Schnittke Shostakovich

COMPOSERS: Schnittke Shostakovich
LABELS: Hyperion
ALBUM TITLE: Schnittke Shostakovich
WORKS: Cello Sonata No. 1; Madrigal
PERFORMER: Alban Gerhardt (cello), Steven Osborne (piano)
Although the respective dates of composition of these two cello sonatas span a period of over 40 turbulent years, there are sufficient musical connections between both works to justify this particular coupling. In many respects Alfred Schnittke seems to take Shostakovich’s unique brand of introverted lyricism and his penchant for grotesque imagery to new levels of intensity. This link is palpably drawn by Alban Gerhardt and Steven Osborne whose approach to the much-recorded Shostakovich is admirably fresh and innovative. Particularly daring is their emotionally numb and extremely slow reading of the Largo coda to the first movement which sounds here as if all the life blood of the Allegro non troppo has simply drained away. In this context, the slow outer movements of the Schnittke seem particularly withdrawn and disturbing, the frenzied activity of the central Presto offering little respite to an all-pervasive feeling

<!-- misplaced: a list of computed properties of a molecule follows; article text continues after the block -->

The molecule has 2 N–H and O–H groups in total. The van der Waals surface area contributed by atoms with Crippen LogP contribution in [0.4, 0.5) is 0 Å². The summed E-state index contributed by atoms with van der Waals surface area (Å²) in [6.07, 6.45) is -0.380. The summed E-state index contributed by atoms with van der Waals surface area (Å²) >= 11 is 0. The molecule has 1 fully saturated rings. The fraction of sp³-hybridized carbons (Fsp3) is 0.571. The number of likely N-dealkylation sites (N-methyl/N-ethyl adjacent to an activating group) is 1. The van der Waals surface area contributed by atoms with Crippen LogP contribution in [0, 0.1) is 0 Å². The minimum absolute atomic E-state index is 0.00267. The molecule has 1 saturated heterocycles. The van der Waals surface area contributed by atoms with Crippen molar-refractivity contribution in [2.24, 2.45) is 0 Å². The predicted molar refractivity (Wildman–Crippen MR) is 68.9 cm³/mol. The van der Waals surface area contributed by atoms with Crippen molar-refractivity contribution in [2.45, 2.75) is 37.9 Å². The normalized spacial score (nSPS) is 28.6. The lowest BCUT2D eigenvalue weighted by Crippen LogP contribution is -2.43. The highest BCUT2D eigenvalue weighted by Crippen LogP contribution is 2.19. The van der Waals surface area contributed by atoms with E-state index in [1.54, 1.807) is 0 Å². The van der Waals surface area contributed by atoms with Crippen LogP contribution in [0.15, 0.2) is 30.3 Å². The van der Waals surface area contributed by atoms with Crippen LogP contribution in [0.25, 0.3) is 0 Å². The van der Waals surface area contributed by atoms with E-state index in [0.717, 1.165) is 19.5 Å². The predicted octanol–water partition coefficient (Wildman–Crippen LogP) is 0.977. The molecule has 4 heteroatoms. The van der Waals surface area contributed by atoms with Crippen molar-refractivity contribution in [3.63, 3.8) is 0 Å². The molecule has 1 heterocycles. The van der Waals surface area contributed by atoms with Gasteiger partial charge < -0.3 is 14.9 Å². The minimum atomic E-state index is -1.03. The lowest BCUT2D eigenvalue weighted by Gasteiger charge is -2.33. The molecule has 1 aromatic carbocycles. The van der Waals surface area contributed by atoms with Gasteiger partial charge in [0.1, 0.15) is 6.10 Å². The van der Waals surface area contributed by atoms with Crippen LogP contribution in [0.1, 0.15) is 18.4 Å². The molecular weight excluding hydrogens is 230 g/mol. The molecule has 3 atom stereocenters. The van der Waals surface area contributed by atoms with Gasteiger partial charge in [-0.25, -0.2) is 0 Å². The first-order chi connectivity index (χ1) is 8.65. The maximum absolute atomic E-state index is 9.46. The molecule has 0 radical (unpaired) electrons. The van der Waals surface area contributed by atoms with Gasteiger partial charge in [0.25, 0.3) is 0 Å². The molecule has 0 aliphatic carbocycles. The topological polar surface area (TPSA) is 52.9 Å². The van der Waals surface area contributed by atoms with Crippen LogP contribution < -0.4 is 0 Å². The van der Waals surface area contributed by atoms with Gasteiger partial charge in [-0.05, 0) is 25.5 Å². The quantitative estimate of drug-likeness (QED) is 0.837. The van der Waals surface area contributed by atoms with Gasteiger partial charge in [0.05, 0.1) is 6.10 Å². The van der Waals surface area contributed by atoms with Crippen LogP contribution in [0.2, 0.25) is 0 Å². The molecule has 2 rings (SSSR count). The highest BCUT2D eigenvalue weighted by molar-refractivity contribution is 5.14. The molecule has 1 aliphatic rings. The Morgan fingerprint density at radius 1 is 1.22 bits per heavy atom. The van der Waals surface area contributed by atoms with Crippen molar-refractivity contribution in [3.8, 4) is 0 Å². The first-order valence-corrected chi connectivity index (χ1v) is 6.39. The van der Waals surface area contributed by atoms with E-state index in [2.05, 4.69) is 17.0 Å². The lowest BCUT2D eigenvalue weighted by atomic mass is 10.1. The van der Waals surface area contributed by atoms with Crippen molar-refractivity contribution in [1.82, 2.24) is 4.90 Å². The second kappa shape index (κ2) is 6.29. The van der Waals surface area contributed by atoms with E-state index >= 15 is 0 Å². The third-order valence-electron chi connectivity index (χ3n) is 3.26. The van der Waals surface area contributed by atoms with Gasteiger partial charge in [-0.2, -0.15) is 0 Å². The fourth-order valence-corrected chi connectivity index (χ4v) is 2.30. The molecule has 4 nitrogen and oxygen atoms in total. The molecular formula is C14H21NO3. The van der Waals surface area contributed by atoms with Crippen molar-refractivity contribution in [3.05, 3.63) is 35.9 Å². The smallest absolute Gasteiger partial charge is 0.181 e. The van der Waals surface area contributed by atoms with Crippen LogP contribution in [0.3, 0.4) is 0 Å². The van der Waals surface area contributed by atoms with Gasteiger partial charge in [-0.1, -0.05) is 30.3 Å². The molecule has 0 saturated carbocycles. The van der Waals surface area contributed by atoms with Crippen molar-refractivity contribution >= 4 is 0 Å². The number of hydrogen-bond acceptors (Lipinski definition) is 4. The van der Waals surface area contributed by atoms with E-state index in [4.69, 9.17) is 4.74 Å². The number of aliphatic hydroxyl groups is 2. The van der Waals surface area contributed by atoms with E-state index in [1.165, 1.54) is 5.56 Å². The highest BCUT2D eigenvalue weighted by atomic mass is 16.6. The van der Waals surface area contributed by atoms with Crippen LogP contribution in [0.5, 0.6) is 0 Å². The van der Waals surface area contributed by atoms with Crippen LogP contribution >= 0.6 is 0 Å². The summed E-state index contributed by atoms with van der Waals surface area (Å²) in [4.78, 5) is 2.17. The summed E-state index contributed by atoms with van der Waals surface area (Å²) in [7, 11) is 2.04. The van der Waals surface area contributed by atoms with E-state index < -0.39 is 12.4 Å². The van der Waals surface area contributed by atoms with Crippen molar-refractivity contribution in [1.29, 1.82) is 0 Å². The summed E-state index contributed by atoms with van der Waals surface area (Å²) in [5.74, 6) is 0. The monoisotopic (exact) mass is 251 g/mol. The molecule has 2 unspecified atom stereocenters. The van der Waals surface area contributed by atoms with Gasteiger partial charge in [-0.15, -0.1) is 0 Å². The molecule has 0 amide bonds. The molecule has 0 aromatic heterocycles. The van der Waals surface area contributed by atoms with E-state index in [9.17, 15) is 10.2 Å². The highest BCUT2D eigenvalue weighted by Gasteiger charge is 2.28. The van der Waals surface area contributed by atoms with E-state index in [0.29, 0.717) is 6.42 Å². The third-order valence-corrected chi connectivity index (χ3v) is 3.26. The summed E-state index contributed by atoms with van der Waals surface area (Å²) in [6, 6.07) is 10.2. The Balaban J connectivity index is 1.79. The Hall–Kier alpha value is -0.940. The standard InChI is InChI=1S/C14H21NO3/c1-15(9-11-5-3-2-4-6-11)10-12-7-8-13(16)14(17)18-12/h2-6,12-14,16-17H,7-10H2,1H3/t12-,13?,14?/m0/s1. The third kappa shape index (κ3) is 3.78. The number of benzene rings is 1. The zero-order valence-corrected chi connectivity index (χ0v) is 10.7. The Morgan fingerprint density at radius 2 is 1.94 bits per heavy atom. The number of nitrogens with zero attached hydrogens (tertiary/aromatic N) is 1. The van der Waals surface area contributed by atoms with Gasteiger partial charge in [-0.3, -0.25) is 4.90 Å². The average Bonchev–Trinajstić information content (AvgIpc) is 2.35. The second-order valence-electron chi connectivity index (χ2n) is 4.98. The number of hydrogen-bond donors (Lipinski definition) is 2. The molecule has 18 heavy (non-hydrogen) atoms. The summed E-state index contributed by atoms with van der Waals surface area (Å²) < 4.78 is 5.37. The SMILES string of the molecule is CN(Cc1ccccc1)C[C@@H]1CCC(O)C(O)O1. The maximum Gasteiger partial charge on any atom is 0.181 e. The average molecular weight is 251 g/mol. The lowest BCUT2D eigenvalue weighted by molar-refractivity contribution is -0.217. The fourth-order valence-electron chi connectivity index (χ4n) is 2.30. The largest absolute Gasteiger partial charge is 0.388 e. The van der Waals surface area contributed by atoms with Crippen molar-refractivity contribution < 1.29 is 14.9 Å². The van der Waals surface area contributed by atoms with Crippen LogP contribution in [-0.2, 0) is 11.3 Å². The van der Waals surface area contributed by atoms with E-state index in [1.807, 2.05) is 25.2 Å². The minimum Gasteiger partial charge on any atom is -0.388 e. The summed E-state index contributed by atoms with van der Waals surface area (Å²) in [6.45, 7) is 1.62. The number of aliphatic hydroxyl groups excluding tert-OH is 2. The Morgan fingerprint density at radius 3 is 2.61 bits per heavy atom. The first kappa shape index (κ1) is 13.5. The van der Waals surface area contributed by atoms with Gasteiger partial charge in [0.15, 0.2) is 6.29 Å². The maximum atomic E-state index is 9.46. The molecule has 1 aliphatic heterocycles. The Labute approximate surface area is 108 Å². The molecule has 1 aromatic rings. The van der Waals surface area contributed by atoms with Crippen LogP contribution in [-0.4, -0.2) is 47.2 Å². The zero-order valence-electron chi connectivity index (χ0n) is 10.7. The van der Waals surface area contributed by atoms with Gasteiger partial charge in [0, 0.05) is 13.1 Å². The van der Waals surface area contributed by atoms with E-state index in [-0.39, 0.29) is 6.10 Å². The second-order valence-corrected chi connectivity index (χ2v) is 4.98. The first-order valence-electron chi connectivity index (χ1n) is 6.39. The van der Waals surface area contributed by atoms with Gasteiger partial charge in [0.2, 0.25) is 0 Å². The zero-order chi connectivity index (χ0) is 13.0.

of gloom and despair.

One might argue that Gerhardt and Osborne are a little cool and reserved in the Scherzo of the Shostakovich which here sounds less exuberant and unbuttoned than in the recordings by Truls Mørk (Virgin) or Mstislav Rostropovich (EMI). Likewise, one can’t help feeling that this excellent duo don’t quite achieve the same level of brooding tension in the Schnittke as David and Tatyana Geringas manage to muster in their definitive recording on the relatively obscure German Es-dur label.


But listeners wanting to hear these two works as well as a number of varied and fascinating miniatures by both composers should be very happy with this cleanly recorded and strongly performed release. Erik Levi